This short book relates some of the experiences of a woman called Mary de la Mont. She married a Lama in secret, bewitched by his charm and power. She was told by the Lama that he and she had been lovers in previous lives. As man and woman, or vice-versa, they have loved each other through many different incarnations.
I loved him then, not as a man, but as the emblem of goodness and love: and now love and goodness are myths to me for ever.
She recounts strange experiences she lived and strange wisdom she obtained from the Lama. Strange rituals involving old mummified Lamas sucking the life force from young maidens. She tells stories of curses and threats by other Lamas who wanted to prevent her from writing what she had seen. One thing to mention here is that the book’s subtitle is “A tale of fictitious people faithfully recounting strange rites still practiced by this cult“. So it is quite possible that part, if not all, of the book, is just fiction. Certainly, she mentions being threatened many times, but here is the book she was told not to write, and it doesn’t seem like it would have been difficult to get rid of her if they had really wanted to.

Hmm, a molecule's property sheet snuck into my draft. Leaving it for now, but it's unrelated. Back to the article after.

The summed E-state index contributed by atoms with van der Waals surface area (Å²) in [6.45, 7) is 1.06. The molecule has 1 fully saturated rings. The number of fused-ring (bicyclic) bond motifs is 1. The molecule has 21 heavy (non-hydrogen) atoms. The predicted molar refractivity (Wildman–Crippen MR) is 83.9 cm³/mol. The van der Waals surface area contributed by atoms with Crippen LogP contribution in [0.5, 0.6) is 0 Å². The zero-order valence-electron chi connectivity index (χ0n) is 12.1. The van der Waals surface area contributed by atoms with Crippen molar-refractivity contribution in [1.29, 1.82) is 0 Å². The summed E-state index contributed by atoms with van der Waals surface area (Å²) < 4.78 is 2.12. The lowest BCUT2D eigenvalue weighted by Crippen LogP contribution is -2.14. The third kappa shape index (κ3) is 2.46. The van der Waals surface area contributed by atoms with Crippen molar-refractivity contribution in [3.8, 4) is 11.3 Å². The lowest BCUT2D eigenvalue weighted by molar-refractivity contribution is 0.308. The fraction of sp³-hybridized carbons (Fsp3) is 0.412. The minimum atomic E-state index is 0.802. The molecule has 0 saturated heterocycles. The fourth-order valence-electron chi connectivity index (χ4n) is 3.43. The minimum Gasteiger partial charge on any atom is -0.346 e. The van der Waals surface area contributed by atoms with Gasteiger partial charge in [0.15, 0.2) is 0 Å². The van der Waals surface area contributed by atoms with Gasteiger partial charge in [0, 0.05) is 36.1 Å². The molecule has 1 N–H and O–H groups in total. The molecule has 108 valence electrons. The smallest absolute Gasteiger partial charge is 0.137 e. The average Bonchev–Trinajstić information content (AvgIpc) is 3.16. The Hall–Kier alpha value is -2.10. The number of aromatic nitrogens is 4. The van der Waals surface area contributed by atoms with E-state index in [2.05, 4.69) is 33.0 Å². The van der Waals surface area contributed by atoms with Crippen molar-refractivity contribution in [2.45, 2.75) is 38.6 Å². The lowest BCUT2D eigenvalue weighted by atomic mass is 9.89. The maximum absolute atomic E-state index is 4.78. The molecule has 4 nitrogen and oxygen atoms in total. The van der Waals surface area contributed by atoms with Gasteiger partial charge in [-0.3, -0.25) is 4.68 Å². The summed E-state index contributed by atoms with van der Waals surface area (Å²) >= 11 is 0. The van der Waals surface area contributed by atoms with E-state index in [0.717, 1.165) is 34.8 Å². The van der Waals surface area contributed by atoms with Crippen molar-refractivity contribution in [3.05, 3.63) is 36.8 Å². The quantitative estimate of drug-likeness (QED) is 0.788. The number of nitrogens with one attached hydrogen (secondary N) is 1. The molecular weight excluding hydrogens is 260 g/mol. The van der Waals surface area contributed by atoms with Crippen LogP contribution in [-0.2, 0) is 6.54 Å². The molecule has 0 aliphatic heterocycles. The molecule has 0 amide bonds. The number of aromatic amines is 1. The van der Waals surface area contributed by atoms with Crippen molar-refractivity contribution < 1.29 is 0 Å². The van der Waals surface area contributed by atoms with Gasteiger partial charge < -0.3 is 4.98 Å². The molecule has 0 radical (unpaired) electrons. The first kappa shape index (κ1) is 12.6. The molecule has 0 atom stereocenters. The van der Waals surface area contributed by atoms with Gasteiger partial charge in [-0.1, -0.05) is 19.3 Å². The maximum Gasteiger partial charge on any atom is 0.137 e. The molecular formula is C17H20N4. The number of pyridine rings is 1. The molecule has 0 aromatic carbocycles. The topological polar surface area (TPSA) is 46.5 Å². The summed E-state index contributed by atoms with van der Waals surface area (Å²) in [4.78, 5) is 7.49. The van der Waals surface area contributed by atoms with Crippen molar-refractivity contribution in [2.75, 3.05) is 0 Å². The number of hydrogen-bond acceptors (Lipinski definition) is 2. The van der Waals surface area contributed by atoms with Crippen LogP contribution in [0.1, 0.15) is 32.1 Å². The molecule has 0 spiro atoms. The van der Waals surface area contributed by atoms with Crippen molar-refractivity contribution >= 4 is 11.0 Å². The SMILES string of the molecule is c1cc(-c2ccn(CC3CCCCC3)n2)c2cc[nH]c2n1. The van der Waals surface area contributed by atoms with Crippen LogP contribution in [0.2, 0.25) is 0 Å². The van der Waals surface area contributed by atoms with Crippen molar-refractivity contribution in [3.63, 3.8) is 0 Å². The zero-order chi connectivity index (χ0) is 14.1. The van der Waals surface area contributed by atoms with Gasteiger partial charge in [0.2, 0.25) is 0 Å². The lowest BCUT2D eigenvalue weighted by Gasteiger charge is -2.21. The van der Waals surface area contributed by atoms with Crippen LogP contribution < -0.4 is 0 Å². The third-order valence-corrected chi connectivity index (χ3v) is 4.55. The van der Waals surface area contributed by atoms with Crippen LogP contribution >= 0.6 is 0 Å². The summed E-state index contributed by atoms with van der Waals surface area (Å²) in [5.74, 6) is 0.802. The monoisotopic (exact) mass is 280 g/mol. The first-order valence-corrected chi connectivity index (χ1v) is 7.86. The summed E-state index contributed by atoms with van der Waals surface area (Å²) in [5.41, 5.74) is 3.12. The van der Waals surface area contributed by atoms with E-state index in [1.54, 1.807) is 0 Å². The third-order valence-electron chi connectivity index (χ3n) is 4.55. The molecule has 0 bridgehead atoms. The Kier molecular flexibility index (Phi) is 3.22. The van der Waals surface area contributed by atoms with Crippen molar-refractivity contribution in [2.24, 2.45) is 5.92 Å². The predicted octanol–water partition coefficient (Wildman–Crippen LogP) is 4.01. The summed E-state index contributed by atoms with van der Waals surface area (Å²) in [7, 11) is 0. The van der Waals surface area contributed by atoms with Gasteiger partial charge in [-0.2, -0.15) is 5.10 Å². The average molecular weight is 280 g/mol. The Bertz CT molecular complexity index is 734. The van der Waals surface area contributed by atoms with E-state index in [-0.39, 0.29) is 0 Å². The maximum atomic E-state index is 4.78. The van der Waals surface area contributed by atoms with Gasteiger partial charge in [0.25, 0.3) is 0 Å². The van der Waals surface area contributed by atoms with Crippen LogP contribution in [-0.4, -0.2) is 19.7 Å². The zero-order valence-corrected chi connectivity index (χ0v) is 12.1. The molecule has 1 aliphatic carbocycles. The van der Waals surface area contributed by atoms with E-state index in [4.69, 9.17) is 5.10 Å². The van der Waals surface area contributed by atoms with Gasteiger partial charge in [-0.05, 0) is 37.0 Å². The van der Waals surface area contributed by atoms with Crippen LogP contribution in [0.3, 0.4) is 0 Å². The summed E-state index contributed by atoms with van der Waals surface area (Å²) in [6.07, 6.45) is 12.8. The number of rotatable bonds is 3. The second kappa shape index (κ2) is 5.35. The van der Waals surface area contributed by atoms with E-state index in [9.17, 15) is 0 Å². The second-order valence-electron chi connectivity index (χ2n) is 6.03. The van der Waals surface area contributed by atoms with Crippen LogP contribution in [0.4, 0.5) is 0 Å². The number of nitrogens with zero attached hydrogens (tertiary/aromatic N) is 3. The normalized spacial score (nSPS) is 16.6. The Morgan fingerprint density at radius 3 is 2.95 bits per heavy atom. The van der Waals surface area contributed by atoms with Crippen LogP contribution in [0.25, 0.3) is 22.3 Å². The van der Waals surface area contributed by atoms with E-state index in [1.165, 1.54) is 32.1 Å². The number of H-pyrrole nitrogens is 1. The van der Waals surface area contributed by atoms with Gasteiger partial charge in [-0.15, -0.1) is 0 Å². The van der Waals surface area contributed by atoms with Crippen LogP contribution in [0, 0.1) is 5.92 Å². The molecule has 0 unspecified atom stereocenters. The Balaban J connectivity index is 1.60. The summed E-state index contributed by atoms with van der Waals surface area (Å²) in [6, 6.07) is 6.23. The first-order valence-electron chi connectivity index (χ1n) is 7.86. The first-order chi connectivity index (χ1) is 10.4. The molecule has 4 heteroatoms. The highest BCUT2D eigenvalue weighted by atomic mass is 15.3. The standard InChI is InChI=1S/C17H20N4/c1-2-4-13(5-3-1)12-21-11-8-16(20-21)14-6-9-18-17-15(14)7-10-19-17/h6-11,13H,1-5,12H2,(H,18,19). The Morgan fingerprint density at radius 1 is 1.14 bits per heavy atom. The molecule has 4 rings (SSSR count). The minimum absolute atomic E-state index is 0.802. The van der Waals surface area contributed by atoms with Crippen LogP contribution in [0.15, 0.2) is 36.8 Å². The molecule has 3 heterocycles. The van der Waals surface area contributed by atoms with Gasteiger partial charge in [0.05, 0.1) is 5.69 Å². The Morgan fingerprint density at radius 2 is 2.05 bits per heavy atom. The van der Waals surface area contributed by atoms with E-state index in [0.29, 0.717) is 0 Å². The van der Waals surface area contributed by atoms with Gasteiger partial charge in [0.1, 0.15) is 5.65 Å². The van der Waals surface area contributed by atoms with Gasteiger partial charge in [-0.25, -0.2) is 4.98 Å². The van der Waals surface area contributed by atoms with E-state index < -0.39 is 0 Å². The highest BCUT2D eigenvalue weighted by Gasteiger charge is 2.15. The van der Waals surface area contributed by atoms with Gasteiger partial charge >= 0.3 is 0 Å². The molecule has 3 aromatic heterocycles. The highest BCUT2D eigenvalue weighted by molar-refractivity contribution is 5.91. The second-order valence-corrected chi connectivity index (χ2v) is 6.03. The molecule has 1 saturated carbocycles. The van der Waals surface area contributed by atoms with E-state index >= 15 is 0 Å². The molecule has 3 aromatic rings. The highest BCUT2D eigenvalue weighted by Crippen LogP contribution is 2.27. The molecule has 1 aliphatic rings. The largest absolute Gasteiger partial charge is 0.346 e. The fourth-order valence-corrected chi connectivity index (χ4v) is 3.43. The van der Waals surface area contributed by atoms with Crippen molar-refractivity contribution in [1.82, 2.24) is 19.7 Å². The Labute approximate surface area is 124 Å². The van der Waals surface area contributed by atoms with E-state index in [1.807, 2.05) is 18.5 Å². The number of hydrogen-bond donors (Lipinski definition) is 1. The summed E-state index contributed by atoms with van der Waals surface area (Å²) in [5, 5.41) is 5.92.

Chapter I – In an underground temple. Secret tunnels under the pagodas. The narrator meets the Lama and falls in love. A recounting of a ritual where the narrator was made to remember many old memories and lives. She gets pregnant, but all her babies died during birth.
Chapter II – Magic. The science of breath. Some actions must be carried out at the moment the breath is coming out of one specific nostril (this seems like nonsensical superstition to me). The narrator was taught how to make gold and other metals. The curse of the yogini. “Knowledge would teach, but wisdom is always silent“. Early details of the life of the Lama, meeting his guru in a cave.
Chapter III – The Gala Lama. The narrator remembers a time when she was given tea with butter, and her not drinking the butter and asking for milk causes the Lama to compare the butter with spirituality. The Lama tells the narrator that he doesn’t want to lose her but as an Indian wife, her position is always lower than his. Meeting the Gala Lama, the master of his husband. Of her, the Gala Lama says “use her for the elixir of life and give me to drink”. The Lama tells Gala Lama that she is already his wife, to which Gala Lama responds that he has forced him into death.
Chapter IV – X.Y.Z. The narrator meets the chief pupil of the Lama, which she simply identifies as X.Y.Z. He is said to be “hundreds of years old” and alive thanks to the “elixir of life he steals from women“. The narrator tells us that this is why she wrote the book, to “warn those who like me…have fallen at the feet of powerful men with strange powers“. The Lama had prophesied that she would be the father of the Messiah. Hail storms summoned by the power of X.Y.Z.
Chapter V – Past births. The Lama tells the narrator “remember“. She recalls past lives together. In a lifetime she was a Brahmin boy, and he was a maiden seduced by the boy. Many other births after this. Always together, “seducer or seduced“. The Lama asks her how to win her. She answers “ignoring me after first giving me the warmest of love“.